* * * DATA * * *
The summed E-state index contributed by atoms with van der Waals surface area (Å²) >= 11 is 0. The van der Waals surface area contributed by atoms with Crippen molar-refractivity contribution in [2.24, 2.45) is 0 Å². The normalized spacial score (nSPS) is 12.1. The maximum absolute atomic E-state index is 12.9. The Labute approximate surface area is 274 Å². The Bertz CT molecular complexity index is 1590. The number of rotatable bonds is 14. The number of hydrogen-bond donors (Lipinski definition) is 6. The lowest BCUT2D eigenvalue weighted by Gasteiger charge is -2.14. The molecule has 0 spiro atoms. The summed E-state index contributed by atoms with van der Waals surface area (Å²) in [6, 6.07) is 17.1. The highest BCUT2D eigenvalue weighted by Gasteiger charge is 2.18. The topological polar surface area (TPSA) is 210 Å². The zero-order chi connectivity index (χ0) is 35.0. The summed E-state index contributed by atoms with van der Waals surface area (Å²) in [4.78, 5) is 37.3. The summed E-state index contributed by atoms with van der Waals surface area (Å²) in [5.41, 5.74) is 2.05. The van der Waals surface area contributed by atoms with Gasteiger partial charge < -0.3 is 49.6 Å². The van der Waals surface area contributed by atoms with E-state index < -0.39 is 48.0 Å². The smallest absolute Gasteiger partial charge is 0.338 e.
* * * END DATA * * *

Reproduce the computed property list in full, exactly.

The summed E-state index contributed by atoms with van der Waals surface area (Å²) >= 11 is 0. The van der Waals surface area contributed by atoms with Crippen molar-refractivity contribution in [2.24, 2.45) is 0 Å². The normalized spacial score (nSPS) is 12.1. The maximum absolute atomic E-state index is 12.9. The Labute approximate surface area is 274 Å². The Bertz CT molecular complexity index is 1590. The number of rotatable bonds is 14. The number of hydrogen-bond donors (Lipinski definition) is 6. The lowest BCUT2D eigenvalue weighted by Gasteiger charge is -2.14. The molecule has 0 spiro atoms. The summed E-state index contributed by atoms with van der Waals surface area (Å²) in [6, 6.07) is 17.1. The highest BCUT2D eigenvalue weighted by Gasteiger charge is 2.18. The topological polar surface area (TPSA) is 210 Å². The zero-order chi connectivity index (χ0) is 35.0. The summed E-state index contributed by atoms with van der Waals surface area (Å²) in [4.78, 5) is 37.3. The summed E-state index contributed by atoms with van der Waals surface area (Å²) in [5.41, 5.74) is 2.05. The van der Waals surface area contributed by atoms with Gasteiger partial charge < -0.3 is 49.6 Å². The van der Waals surface area contributed by atoms with E-state index < -0.39 is 48.0 Å². The smallest absolute Gasteiger partial charge is 0.338 e.